With a ceremony on Tuesday, China officially opened its first overseas military base — though it would prefer that you not call it that.
Instead, the base, located on the coast of Djibouti along the strategically significant Gulf of Aden not far from the Suez Canal, is referred to by Chinese state media as a “logistics support base” from which China will project its humanitarian, rather than military, power, helping to supply and coordinate peacekeeping and charitable missions in Africa.
The opening of the base happens to coincide with the 90th anniversary of the founding of the People’s Liberation Army which China celebrated over the weekend with a massive military parade on the dusty steppe of Inner Mongolia attended by Chinese President Xi Jinping in uniform. During a speech to the assembled troops, Xi called for the creation of a stronger and more technologically sophisticated PLA to defeat “invading enemies” and safeguard peace.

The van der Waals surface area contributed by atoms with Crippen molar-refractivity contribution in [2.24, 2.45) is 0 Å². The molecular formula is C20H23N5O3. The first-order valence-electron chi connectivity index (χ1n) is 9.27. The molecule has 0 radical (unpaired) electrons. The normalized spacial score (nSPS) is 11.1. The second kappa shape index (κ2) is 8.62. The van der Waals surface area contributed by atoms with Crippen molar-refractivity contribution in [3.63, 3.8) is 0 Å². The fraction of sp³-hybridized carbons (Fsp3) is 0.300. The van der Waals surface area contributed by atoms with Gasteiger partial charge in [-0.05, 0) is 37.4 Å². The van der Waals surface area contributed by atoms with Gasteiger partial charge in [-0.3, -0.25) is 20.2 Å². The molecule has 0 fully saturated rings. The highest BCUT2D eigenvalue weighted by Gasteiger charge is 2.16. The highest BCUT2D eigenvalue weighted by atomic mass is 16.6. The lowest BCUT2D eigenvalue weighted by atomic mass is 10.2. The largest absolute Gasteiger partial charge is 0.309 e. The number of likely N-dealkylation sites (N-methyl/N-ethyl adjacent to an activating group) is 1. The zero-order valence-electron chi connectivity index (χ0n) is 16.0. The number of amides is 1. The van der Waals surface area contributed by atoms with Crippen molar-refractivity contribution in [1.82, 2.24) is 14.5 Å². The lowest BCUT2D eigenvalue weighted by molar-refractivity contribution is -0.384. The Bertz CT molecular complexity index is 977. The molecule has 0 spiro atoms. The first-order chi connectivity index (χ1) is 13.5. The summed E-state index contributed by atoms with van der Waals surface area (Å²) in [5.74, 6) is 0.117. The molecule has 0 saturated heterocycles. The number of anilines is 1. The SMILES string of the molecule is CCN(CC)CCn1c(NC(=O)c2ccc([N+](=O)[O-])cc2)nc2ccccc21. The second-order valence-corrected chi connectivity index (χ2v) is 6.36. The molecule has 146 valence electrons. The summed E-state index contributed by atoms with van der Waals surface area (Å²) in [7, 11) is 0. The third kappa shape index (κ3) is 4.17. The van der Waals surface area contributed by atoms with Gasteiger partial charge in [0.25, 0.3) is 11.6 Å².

Whether this naval base ends up helping to safeguard world peace or not, it is certainly another boon for the tiny African nation of Djibouti which has managed to remain relatively free of hostilities compared to neighbors in the region, making it a favorite staging post for foreign powers. Already, the country of fewer than 1 million people hosts US, Japanese and French naval bases.
Recently, China has been making particularly generous investments in the country’s infrastructure including building a $4 billion railway linking it with its landlocked manufacturing powerhouse neighbor, Ethiopia, which launched earlier this year to much fanfare.
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